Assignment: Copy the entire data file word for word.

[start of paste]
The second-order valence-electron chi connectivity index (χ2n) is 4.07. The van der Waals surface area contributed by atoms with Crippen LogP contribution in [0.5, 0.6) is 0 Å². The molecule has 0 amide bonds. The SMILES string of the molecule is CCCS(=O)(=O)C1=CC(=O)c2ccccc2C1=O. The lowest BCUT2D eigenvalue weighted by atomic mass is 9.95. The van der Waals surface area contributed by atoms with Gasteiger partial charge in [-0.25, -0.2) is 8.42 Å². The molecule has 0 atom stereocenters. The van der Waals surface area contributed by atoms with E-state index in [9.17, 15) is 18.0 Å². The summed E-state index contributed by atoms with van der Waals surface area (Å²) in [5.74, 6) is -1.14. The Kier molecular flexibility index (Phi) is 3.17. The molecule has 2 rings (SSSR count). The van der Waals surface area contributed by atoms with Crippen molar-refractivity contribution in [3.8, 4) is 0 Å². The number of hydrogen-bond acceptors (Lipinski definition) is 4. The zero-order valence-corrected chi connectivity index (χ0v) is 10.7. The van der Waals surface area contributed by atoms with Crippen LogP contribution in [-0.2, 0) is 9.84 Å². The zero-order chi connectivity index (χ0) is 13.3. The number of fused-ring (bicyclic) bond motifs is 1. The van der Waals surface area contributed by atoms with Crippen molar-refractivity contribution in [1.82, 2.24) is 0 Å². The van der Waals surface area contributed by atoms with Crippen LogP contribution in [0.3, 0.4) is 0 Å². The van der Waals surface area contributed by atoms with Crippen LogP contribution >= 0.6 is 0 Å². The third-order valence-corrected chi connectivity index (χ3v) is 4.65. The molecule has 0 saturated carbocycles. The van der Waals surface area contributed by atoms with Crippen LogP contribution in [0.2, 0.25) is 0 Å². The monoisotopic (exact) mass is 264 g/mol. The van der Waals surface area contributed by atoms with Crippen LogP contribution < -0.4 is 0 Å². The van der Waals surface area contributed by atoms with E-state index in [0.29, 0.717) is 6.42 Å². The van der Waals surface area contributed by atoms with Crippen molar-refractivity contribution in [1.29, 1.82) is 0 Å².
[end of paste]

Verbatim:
The second-order valence-electron chi connectivity index (χ2n) is 4.07. The van der Waals surface area contributed by atoms with Crippen LogP contribution in [0.5, 0.6) is 0 Å². The molecule has 0 amide bonds. The SMILES string of the molecule is CCCS(=O)(=O)C1=CC(=O)c2ccccc2C1=O. The lowest BCUT2D eigenvalue weighted by atomic mass is 9.95. The van der Waals surface area contributed by atoms with Gasteiger partial charge in [-0.25, -0.2) is 8.42 Å². The molecule has 0 atom stereocenters. The van der Waals surface area contributed by atoms with E-state index in [9.17, 15) is 18.0 Å². The summed E-state index contributed by atoms with van der Waals surface area (Å²) in [5.74, 6) is -1.14. The Kier molecular flexibility index (Phi) is 3.17. The molecule has 2 rings (SSSR count). The van der Waals surface area contributed by atoms with Crippen molar-refractivity contribution in [3.8, 4) is 0 Å². The number of hydrogen-bond acceptors (Lipinski definition) is 4. The zero-order valence-corrected chi connectivity index (χ0v) is 10.7. The van der Waals surface area contributed by atoms with Crippen LogP contribution in [-0.2, 0) is 9.84 Å². The zero-order chi connectivity index (χ0) is 13.3. The number of fused-ring (bicyclic) bond motifs is 1. The van der Waals surface area contributed by atoms with Crippen molar-refractivity contribution in [1.82, 2.24) is 0 Å². The van der Waals surface area contributed by atoms with Crippen LogP contribution in [0.3, 0.4) is 0 Å². The van der Waals surface area contributed by atoms with Crippen LogP contribution >= 0.6 is 0 Å². The third-order valence-corrected chi connectivity index (χ3v) is 4.65. The molecule has 0 saturated carbocycles. The van der Waals surface area contributed by atoms with Crippen LogP contribution in [0.2, 0.25) is 0 Å². The monoisotopic (exact) mass is 264 g/mol. The van der Waals surface area contributed by atoms with Crippen LogP contribution < -0.4 is 0 Å². The van der Waals surface area contributed by atoms with E-state index in [0.29, 0.717) is 6.42 Å². The van der Waals surface area contributed by atoms with Crippen molar-refractivity contribution in [1.29, 1.82) is 0 Å².